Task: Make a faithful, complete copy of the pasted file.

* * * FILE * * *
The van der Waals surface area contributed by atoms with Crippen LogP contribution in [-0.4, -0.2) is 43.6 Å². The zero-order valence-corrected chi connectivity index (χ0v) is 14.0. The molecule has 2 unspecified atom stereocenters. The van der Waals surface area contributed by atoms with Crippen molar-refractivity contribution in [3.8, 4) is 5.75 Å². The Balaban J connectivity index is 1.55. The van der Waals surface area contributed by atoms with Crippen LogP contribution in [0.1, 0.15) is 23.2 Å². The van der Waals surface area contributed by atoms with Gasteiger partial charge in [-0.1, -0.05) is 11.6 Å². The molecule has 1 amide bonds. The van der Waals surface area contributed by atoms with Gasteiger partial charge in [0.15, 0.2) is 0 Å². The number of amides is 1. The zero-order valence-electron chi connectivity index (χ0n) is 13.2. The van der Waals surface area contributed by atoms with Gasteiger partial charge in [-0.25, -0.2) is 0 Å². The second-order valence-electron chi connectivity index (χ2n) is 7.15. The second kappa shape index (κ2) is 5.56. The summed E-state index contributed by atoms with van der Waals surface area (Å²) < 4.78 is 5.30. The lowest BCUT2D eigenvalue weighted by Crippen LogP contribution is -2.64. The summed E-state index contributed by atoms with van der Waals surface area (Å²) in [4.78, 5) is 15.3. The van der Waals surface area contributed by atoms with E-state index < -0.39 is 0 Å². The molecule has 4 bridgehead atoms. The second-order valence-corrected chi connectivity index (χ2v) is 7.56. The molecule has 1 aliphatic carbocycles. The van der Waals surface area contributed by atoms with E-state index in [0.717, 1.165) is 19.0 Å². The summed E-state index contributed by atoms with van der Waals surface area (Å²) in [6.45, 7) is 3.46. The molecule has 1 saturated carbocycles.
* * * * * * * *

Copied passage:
The van der Waals surface area contributed by atoms with Crippen LogP contribution in [-0.4, -0.2) is 43.6 Å². The zero-order valence-corrected chi connectivity index (χ0v) is 14.0. The molecule has 2 unspecified atom stereocenters. The van der Waals surface area contributed by atoms with Crippen molar-refractivity contribution in [3.8, 4) is 5.75 Å². The Balaban J connectivity index is 1.55. The van der Waals surface area contributed by atoms with Crippen LogP contribution in [0.1, 0.15) is 23.2 Å². The van der Waals surface area contributed by atoms with Gasteiger partial charge in [-0.1, -0.05) is 11.6 Å². The molecule has 1 amide bonds. The van der Waals surface area contributed by atoms with Gasteiger partial charge in [0.15, 0.2) is 0 Å². The number of amides is 1. The zero-order valence-electron chi connectivity index (χ0n) is 13.2. The van der Waals surface area contributed by atoms with Gasteiger partial charge in [-0.25, -0.2) is 0 Å². The second-order valence-electron chi connectivity index (χ2n) is 7.15. The second kappa shape index (κ2) is 5.56. The summed E-state index contributed by atoms with van der Waals surface area (Å²) < 4.78 is 5.30. The lowest BCUT2D eigenvalue weighted by Crippen LogP contribution is -2.64. The summed E-state index contributed by atoms with van der Waals surface area (Å²) in [4.78, 5) is 15.3. The van der Waals surface area contributed by atoms with E-state index < -0.39 is 0 Å². The molecule has 4 bridgehead atoms. The second-order valence-corrected chi connectivity index (χ2v) is 7.56. The molecule has 1 aliphatic carbocycles. The van der Waals surface area contributed by atoms with E-state index in [0.717, 1.165) is 19.0 Å². The summed E-state index contributed by atoms with van der Waals surface area (Å²) in [6.45, 7) is 3.46. The molecule has 1 saturated carbocycles.